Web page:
Sweden's team has three team members who competed at the 2010 Games in Vancouver, Canada: Jalle Jungnell, Glenn Ikonen, and Patrik Kallin. 60 year old Jungnell has the team's most Paralympic experience, having competed at the 1988, 1992, and 1996 Summer Paralympics in wheelchair basketball, as well as competing at the 2006 and 2010 Winter Paralympics in wheelchair curling. Finnish born Ikonen had been suspended for six months following the Vancouver Games following a positive doping test. He claimed metroprolol was a drug he had been using for 4 or 5 years, and was unhappy that his doctor prescribed the blood pressure reducing drug because he would not have intentionally taken a banned substance.
The 2014 Games are the first Paralympics for Russia's wheelchair curling team. Alternate Oksana Slesarenko from Yekaterinburg and skip Andrei Smirnov also from Yekaterinburg have the most experience on the team, both having taken up the sport in 2003, and competing at the 2004, 2005, 2007, 2008, 2011, 2012, and 2013 World Championships.
Team Canada includes all five members of their 2013 World Championship winning team, including 63-year-old skip Jim Armstrong, 51-year-old Dennis John Thiessen, 52-year-old Ina Forrest, 47-year-old Sonja Gaudet, and 37-year-old Mark Ideson. Gaudet is the only wheelchair curling Paralympian with two gold medals, having won them in 2006 and 2010. Teammates Armstrong and Thiessen were part of the 2010 gold medal winning team. Gaudet also has gold medals from the 2009, 2011, and 2013 World Championships. While Armstrong was inducted into the Canadian Curling Hall of Fame in 1990 for his accomplishments in able bodied curling, Gaudet was the first wheelchair-only curler to be inducted when she was part of the 2013 class.
South Korea has two returning 2010 Games silver medalists, Kang Mi-Suk and Kim Myung-Jin. Both originally played other sports before taking up curling. Kang played table tennis and Kim played wheelchair basketball.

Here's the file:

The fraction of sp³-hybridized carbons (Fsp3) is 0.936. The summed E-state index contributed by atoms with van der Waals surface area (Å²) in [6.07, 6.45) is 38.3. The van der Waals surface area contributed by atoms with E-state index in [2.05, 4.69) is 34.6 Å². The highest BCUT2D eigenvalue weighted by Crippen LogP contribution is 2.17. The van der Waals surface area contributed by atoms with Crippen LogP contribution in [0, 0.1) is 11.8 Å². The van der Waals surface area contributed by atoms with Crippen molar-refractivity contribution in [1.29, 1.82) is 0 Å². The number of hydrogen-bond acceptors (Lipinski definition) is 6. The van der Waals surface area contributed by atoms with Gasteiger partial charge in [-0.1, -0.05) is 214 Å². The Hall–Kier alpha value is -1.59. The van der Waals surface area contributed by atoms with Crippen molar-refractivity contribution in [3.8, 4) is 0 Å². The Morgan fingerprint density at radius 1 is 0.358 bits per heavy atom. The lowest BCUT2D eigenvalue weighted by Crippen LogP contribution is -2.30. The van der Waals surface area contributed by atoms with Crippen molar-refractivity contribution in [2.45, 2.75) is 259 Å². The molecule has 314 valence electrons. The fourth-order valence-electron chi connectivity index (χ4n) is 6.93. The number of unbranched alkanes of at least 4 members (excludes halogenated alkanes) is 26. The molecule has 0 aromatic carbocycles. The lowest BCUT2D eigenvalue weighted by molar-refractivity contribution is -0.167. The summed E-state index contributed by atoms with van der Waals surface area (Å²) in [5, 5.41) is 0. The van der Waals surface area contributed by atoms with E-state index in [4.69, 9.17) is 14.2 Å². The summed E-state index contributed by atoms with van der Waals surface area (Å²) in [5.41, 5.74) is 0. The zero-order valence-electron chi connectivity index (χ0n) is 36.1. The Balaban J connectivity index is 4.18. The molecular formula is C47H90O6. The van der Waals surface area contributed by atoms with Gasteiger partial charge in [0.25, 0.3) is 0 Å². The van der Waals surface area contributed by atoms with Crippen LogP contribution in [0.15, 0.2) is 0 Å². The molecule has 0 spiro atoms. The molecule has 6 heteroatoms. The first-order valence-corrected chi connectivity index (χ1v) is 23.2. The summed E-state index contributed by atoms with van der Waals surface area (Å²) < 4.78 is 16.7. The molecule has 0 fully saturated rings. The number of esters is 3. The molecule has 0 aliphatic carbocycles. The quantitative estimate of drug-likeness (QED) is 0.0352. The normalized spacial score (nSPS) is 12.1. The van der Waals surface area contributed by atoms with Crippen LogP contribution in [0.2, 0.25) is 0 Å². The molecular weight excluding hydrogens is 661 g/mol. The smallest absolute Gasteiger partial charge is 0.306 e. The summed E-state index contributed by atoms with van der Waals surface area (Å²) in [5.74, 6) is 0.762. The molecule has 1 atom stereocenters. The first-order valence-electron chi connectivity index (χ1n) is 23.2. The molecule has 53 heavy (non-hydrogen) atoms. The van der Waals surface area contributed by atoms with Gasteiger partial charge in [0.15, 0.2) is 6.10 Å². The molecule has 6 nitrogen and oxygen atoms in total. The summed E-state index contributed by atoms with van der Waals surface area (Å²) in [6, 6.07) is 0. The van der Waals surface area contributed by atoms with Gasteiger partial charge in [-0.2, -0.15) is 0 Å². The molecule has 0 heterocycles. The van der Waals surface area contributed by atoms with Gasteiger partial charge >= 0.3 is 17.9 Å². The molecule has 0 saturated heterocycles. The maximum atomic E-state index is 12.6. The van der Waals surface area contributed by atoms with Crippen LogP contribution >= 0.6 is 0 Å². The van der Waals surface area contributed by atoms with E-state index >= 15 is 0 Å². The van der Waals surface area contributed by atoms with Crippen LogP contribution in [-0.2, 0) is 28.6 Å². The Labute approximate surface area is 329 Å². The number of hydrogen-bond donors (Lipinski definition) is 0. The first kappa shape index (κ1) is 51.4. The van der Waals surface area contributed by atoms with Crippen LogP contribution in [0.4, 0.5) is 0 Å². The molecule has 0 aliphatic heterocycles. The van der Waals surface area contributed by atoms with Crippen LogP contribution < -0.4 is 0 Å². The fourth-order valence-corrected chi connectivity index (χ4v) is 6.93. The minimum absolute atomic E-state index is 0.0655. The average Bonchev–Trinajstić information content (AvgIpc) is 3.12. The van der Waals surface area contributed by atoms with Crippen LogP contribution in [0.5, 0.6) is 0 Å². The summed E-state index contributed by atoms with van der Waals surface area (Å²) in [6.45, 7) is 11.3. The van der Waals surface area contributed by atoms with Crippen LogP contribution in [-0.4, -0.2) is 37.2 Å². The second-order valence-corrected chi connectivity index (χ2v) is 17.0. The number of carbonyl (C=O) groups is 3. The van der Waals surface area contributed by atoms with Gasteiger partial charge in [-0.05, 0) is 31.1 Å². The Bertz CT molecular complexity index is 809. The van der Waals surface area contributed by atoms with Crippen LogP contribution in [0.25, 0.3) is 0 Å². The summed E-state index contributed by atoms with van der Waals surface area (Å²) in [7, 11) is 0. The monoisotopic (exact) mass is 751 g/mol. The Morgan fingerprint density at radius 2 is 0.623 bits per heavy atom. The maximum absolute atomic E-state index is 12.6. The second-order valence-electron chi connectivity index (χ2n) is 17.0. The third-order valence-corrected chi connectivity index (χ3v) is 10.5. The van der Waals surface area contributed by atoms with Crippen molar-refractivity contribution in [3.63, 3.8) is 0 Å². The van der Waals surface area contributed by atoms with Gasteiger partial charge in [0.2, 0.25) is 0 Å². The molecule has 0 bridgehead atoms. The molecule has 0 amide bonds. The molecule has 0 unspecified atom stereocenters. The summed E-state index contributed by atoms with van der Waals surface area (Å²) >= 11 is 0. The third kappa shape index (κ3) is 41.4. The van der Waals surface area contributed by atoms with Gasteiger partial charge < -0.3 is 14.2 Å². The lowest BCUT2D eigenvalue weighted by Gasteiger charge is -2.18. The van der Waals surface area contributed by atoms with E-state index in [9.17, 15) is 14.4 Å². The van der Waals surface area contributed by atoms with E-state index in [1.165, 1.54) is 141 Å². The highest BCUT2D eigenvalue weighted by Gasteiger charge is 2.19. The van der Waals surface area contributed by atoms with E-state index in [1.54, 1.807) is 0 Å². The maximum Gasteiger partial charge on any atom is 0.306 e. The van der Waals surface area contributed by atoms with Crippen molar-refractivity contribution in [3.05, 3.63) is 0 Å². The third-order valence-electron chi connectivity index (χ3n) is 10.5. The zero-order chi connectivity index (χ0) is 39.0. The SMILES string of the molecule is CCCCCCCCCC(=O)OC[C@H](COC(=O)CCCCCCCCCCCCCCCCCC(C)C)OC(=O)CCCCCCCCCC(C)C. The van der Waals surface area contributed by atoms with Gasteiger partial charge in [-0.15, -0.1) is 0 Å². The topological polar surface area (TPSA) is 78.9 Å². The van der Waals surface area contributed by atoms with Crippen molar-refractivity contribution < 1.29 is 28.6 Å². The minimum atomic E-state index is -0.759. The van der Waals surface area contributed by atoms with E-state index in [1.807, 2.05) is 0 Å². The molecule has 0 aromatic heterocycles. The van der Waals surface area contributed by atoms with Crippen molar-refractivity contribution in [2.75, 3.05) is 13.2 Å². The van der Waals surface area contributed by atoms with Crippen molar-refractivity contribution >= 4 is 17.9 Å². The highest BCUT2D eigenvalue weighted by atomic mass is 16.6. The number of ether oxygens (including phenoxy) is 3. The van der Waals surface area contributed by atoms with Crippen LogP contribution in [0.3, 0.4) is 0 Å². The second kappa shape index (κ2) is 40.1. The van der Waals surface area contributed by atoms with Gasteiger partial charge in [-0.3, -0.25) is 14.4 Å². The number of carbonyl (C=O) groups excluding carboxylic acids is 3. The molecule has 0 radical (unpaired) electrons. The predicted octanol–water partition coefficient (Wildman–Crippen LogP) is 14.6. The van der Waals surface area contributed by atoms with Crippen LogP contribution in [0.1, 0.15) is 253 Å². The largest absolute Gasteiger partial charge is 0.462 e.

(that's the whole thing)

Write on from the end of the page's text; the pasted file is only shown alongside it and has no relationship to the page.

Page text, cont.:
On Saturday, Russia beat China 5–4, South Korea lost to Norway 0–10, Canada beat Great Britain 6–3, and Slovakia defeated the United States 6–4 in the morning session. Sweden beat Finland 7–6, Canada beat Russia 5–4, the United States lost to South Korea 5–9, and Norway lost to China 3–7. In the morning session yesterday, the United States defeated Norway 8–5, Sweden lost to Great Britain by a score of 4–6, China lost to Slovakia 3–8, and Finland lost to Russia 4–7. In the afternoon session yesterday, Canada defeated Sweden 7–4, Finland lost to Slovakia 6–9, and Great Britain beat South Korea by a score of 8–4.
Unlike able-bodied curling, players release the stone from a stationary position and there is no sweeping. Another curler often sits behind the stone thrower to hold their chair in place while they execute their throw. Unlike a number of other Paralympic sports, there is only one classification in wheelchair curling and a variety of lower body disabilities compete in the sport. South Koreans Kim Myung-Jin and Kim Jong-Pan, Swede Kristina Ulander, Team USA's Meghan Lino, Patrick McDonald, and David Palmer, and Russians Alexander Shevchenko, Svetlana Pakhomova, Oksana Slesarenko, Andrei Smirnov, and Marat Romanov have spinal cord injuries. Canadian Jim Armstrong has injured knees. Canadian Ina Forrest lost her leg in a farming accident. Team USA's James Joseph has a limb deficiency.